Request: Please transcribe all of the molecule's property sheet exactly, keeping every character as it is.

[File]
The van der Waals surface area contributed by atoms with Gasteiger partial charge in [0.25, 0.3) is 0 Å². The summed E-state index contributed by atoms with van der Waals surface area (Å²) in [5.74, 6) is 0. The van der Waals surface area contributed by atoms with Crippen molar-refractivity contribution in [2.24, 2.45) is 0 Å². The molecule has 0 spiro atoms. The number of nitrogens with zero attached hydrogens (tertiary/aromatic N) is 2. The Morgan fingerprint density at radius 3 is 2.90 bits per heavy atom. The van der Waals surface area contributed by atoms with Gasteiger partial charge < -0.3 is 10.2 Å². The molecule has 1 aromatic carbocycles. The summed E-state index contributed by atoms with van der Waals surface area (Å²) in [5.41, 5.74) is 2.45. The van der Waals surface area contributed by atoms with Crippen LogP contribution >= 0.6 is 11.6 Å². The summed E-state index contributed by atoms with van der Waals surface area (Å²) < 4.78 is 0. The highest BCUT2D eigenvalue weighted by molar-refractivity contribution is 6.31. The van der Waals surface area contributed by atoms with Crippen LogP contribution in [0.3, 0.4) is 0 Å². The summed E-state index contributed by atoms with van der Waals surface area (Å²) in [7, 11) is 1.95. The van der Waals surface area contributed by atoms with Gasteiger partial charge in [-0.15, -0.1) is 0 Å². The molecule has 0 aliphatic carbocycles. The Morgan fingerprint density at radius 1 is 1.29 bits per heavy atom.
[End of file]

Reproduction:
The van der Waals surface area contributed by atoms with Gasteiger partial charge in [0.25, 0.3) is 0 Å². The summed E-state index contributed by atoms with van der Waals surface area (Å²) in [5.74, 6) is 0. The van der Waals surface area contributed by atoms with Crippen molar-refractivity contribution in [2.24, 2.45) is 0 Å². The molecule has 0 spiro atoms. The number of nitrogens with zero attached hydrogens (tertiary/aromatic N) is 2. The Morgan fingerprint density at radius 3 is 2.90 bits per heavy atom. The van der Waals surface area contributed by atoms with Gasteiger partial charge < -0.3 is 10.2 Å². The molecule has 1 aromatic carbocycles. The summed E-state index contributed by atoms with van der Waals surface area (Å²) in [5.41, 5.74) is 2.45. The van der Waals surface area contributed by atoms with Crippen LogP contribution >= 0.6 is 11.6 Å². The summed E-state index contributed by atoms with van der Waals surface area (Å²) < 4.78 is 0. The highest BCUT2D eigenvalue weighted by molar-refractivity contribution is 6.31. The van der Waals surface area contributed by atoms with Crippen LogP contribution in [0.3, 0.4) is 0 Å². The summed E-state index contributed by atoms with van der Waals surface area (Å²) in [7, 11) is 1.95. The van der Waals surface area contributed by atoms with Gasteiger partial charge in [-0.15, -0.1) is 0 Å². The molecule has 0 aliphatic carbocycles. The Morgan fingerprint density at radius 1 is 1.29 bits per heavy atom.